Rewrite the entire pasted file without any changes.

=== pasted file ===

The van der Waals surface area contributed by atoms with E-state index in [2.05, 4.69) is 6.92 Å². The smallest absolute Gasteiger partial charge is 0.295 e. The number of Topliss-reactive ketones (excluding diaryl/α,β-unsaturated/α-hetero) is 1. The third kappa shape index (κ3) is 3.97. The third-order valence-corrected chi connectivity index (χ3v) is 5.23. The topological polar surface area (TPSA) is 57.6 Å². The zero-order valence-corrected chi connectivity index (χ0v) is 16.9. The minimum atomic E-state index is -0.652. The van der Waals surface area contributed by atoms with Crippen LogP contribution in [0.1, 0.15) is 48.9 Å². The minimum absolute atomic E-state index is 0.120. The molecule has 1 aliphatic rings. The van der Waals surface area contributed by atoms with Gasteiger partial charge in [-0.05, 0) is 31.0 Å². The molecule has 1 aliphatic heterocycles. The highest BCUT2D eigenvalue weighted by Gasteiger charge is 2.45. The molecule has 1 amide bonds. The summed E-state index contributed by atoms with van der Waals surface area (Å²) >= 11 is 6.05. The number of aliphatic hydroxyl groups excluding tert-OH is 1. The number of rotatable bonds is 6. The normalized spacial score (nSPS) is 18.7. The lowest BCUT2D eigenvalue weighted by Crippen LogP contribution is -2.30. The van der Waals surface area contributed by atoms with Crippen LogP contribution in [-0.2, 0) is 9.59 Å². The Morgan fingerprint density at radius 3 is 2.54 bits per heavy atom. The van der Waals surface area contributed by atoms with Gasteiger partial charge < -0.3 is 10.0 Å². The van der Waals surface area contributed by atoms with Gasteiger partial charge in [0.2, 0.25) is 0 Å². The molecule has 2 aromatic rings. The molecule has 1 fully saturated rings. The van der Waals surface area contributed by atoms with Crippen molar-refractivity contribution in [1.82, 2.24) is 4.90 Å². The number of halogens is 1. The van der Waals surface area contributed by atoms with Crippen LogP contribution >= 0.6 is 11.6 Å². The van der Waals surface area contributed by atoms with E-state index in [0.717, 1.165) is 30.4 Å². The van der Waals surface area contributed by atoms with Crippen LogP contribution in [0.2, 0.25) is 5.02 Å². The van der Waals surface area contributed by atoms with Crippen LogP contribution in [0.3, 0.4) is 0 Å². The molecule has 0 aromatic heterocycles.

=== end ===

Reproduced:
The van der Waals surface area contributed by atoms with E-state index in [2.05, 4.69) is 6.92 Å². The smallest absolute Gasteiger partial charge is 0.295 e. The number of Topliss-reactive ketones (excluding diaryl/α,β-unsaturated/α-hetero) is 1. The third kappa shape index (κ3) is 3.97. The third-order valence-corrected chi connectivity index (χ3v) is 5.23. The topological polar surface area (TPSA) is 57.6 Å². The zero-order valence-corrected chi connectivity index (χ0v) is 16.9. The minimum atomic E-state index is -0.652. The van der Waals surface area contributed by atoms with Crippen LogP contribution in [0.1, 0.15) is 48.9 Å². The minimum absolute atomic E-state index is 0.120. The molecule has 1 aliphatic rings. The van der Waals surface area contributed by atoms with Gasteiger partial charge in [-0.05, 0) is 31.0 Å². The molecule has 1 aliphatic heterocycles. The highest BCUT2D eigenvalue weighted by Gasteiger charge is 2.45. The molecule has 1 amide bonds. The summed E-state index contributed by atoms with van der Waals surface area (Å²) >= 11 is 6.05. The number of aliphatic hydroxyl groups excluding tert-OH is 1. The number of rotatable bonds is 6. The normalized spacial score (nSPS) is 18.7. The lowest BCUT2D eigenvalue weighted by Crippen LogP contribution is -2.30. The van der Waals surface area contributed by atoms with Crippen LogP contribution in [-0.2, 0) is 9.59 Å². The Morgan fingerprint density at radius 3 is 2.54 bits per heavy atom. The van der Waals surface area contributed by atoms with Gasteiger partial charge < -0.3 is 10.0 Å². The van der Waals surface area contributed by atoms with Gasteiger partial charge in [0.2, 0.25) is 0 Å². The molecule has 2 aromatic rings. The molecule has 1 fully saturated rings. The van der Waals surface area contributed by atoms with Crippen molar-refractivity contribution in [1.82, 2.24) is 4.90 Å². The number of halogens is 1. The van der Waals surface area contributed by atoms with Crippen LogP contribution >= 0.6 is 11.6 Å². The van der Waals surface area contributed by atoms with E-state index in [0.717, 1.165) is 30.4 Å². The van der Waals surface area contributed by atoms with Crippen LogP contribution in [0.2, 0.25) is 5.02 Å². The van der Waals surface area contributed by atoms with Crippen LogP contribution in [0.3, 0.4) is 0 Å². The molecule has 0 aromatic heterocycles.